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As the article Electrodynamics in general spacetime greatly explains, the $U(1)$-gauge theory is a good base for working in non-simply connected spaces. But I wonder whether there is a deep reason to relate electrodynamics and complex line bundles and connections (anything to do with quantum theory, perhaps?). I know Yang-Mills theory has to do with all this idea of studying bundles and connections, but I hope it has physical meaning and not just 'geometrical convenience'. Can anyone explain me intuitively this mathematics-physics interplay?

For example, if somebody asked me "Why are particles described as complex-valued functions in Quantum Mechanics?" then I would answer "Because experiments have shown that particles should not be thought as points, but behave like having a certain probability distribution over space, which moreover has been proven to interact like waves, i.e. having constructive and destructive phenomena, and therefore it seems as there is a phase information encoded in the particle together to the probability amplitude".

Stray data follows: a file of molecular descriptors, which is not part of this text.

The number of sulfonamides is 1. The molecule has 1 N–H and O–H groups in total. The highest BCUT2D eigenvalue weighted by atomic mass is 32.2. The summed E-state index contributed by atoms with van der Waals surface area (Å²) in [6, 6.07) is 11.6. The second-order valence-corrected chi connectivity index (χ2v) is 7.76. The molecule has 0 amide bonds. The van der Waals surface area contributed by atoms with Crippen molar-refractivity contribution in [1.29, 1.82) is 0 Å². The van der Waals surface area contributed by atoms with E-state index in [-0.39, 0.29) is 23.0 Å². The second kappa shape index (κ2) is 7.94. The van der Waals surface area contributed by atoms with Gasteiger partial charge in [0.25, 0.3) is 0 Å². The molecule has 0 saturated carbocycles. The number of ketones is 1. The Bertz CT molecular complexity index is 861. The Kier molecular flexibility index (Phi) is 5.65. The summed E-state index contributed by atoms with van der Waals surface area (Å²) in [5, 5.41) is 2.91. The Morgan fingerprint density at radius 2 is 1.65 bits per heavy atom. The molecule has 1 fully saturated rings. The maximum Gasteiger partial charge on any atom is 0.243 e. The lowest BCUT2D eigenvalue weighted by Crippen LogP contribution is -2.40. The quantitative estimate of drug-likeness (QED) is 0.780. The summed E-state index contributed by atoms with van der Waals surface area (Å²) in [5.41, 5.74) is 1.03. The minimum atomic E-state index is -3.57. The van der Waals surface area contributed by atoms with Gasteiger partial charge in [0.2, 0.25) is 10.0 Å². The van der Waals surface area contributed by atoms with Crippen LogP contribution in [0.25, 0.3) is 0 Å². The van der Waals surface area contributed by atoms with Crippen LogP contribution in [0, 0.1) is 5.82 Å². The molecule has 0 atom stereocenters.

Or if somebody asked "And why to use spinorial bundles when describing electrons?" the I would answer "Well, particles behave like waves, i.e. functions, but if I accept there is some spin 'vector', it becomes altogether a 'vector-valued function', whose behavior is suitably described by means of this spinorial bundle".

Now suppose our ‘electromagnetic world’ is modelled by means of a complex line bundle with base the 4-dimensional spacetime. How should be understood a section over our complex line bundle? And in this setting, which is the role of a connection?

As it may be difficult to answer this in a few words, it would be also helpful if somebody pointed out some small fragment of a book where this questions are studied. All ideas are welcomed.

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